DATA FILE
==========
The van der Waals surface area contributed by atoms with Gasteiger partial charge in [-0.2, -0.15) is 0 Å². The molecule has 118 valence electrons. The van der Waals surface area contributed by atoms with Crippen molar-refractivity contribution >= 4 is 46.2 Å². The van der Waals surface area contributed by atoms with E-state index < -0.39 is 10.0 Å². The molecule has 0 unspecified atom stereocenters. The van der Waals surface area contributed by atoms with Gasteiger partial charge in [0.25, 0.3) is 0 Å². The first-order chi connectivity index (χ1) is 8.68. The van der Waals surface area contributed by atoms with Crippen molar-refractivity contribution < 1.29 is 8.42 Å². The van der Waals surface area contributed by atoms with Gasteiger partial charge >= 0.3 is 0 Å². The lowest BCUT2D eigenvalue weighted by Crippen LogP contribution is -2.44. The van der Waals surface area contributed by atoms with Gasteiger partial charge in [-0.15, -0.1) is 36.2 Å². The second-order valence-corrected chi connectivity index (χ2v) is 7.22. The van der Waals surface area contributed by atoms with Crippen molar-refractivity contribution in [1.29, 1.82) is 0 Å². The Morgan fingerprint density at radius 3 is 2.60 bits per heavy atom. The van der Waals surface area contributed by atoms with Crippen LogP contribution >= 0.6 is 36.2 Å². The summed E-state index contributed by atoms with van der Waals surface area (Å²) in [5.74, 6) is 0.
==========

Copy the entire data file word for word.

The van der Waals surface area contributed by atoms with Gasteiger partial charge in [-0.2, -0.15) is 0 Å². The molecule has 118 valence electrons. The van der Waals surface area contributed by atoms with Crippen molar-refractivity contribution >= 4 is 46.2 Å². The van der Waals surface area contributed by atoms with E-state index < -0.39 is 10.0 Å². The molecule has 0 unspecified atom stereocenters. The van der Waals surface area contributed by atoms with Gasteiger partial charge in [0.25, 0.3) is 0 Å². The first-order chi connectivity index (χ1) is 8.68. The van der Waals surface area contributed by atoms with Crippen molar-refractivity contribution < 1.29 is 8.42 Å². The van der Waals surface area contributed by atoms with Gasteiger partial charge >= 0.3 is 0 Å². The lowest BCUT2D eigenvalue weighted by Crippen LogP contribution is -2.44. The van der Waals surface area contributed by atoms with Gasteiger partial charge in [-0.15, -0.1) is 36.2 Å². The second-order valence-corrected chi connectivity index (χ2v) is 7.22. The van der Waals surface area contributed by atoms with Crippen molar-refractivity contribution in [1.29, 1.82) is 0 Å². The Morgan fingerprint density at radius 3 is 2.60 bits per heavy atom. The van der Waals surface area contributed by atoms with Crippen LogP contribution >= 0.6 is 36.2 Å². The summed E-state index contributed by atoms with van der Waals surface area (Å²) in [5.74, 6) is 0.